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Tour Gwynedd

Plas Bodegroes, Nefyn Road, Pwllheli LL53 5TH, Wales. Find the best deal, compare prices and read what other travelers have to say at TripAdvisor.

A Gwynedd (Guide to Ancient & Historic Wales) This guidebook takes the reader on a tour of the history of Gwynedd. The 150 sites covered range from the monumental tombs of the first farmers to the circles and cairns of the Bronze Age, from the forts of the Roman army to the strongholds of the English King Edward 1, and from early Christian graves to Cistercian monasteries. It provides knowledge of the moors and mountains, the ruins of the tombs and castles of the great, and the evocative remains of more mundane homes and workplaces. One of the best methods of conservation is to awaken in people an awareness of the value of the ancient sites which enrich our landscape. This series of four regional guides to Wales aims to do so, by providing the reader with a tangible link with the past.

Castell Dinas Emrys, Gwynedd Castell Dinas includes a discussion of the early Norman Conquest of North Wales during the reign of William the Conqueror and the campaigns of Gruffydd ap Cynan which led to the eventual liberation of Gwynedd in the reign of Henry I. From this a conclusion is reached that the castle may have been the work of either Robert Ruddlan or the earl of Chester in the late eleventh century rather than a later Welsh foundation. The castle remains are examined in detail and the results of the two excavations which occurred on the site this century are analyzed. Also examined are some of the prehistoric defences which included a long causeway entrance. The shattered ruins of the keep set on a spur beneath Snowdon.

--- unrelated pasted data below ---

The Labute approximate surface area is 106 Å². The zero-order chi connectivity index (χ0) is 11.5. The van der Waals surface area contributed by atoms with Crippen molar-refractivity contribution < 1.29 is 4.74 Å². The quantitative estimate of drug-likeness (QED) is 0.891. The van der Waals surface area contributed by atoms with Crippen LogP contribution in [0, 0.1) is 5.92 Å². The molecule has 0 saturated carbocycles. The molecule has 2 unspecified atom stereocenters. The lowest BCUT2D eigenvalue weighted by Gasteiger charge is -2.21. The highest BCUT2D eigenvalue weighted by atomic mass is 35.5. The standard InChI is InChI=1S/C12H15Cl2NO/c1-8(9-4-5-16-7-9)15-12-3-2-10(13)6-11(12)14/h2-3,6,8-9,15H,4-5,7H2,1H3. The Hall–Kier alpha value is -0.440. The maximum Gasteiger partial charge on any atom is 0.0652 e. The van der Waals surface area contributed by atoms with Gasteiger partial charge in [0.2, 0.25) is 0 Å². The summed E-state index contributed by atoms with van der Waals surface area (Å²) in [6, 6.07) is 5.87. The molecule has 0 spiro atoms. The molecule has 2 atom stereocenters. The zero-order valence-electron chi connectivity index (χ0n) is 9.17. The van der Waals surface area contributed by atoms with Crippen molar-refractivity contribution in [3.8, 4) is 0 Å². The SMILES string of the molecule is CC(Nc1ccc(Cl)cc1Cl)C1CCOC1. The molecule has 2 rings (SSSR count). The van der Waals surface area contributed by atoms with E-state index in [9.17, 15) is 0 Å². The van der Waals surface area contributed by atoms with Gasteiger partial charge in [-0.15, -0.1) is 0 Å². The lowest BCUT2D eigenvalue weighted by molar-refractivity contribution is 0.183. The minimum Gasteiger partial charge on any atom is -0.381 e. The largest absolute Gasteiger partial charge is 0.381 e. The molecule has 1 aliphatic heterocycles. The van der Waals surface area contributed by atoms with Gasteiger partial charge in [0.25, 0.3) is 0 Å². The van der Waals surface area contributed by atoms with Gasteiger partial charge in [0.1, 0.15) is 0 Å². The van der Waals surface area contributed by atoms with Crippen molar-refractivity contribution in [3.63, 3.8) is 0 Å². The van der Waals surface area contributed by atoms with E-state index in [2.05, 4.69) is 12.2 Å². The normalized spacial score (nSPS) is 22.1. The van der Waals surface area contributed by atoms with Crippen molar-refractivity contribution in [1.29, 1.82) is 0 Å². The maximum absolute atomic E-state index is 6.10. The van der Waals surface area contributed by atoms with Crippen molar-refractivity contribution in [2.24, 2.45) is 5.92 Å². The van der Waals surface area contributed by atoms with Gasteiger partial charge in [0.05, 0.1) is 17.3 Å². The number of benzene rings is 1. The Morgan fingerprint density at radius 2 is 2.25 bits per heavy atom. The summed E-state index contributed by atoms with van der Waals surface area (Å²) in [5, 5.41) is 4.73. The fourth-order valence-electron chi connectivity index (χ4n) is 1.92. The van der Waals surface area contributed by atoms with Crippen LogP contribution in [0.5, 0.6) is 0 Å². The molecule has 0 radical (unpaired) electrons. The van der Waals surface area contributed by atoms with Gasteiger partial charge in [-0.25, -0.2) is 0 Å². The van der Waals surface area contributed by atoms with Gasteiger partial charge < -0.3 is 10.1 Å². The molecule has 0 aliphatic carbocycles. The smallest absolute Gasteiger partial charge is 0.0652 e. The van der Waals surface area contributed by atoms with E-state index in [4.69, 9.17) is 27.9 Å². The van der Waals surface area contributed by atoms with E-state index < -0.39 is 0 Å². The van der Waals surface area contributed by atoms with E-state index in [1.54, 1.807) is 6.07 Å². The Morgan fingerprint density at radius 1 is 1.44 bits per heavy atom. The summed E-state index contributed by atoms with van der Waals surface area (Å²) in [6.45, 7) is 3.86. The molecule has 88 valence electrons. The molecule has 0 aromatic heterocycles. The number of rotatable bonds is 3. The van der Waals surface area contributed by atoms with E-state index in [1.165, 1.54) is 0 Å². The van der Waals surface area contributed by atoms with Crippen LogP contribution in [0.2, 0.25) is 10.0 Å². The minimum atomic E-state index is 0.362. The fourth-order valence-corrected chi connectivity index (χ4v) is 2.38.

Gwynedd: Inheriting a Revolution: The Archaeology of Industrialisation in North-West Wales Gwynedd, the north-west quadrant of Wales, is particularly rich in the archaeology of the industrial and modern periods. It was once the major producer of roofing slates worldwide, and for a while it dominated the international trade in copper ore. This is the first comprehensive study of the industrial archaeology of this fascinating region, and takes a wide-ranging view of its scope and nature. The mines, quarries and narrow-gauge railways for which the area is famous are covered in detail, as are well-known works of engineering such as the Menai and Britannia bridges. Also explored are lesser-known industries such as textile production, electricity generation and metal-processing, and other economic activities such as agriculture, which are not generally considered to be part of the industrial landscape. Using a wide range of fascinating evidence, the author tells the remarkable story of the society which evolved in Gwynedd, with its vigorous minority language and its radical politics. The legacies of industrial housing, churches and chapels, along with retailing and consumer goods, are all examined within the broader context of a globalising economy. This attractive volume will appeal to residents and local historians alike. In addition, anyone concerned with emerging issues in archaeology, such as the relationship between documentary, artefact and landscape evidence, the ways of reading the cultural landscape, the regional dimension to worldwide change, and the ways in which we approach the past through its material remains, will find this pioneering study of interest.

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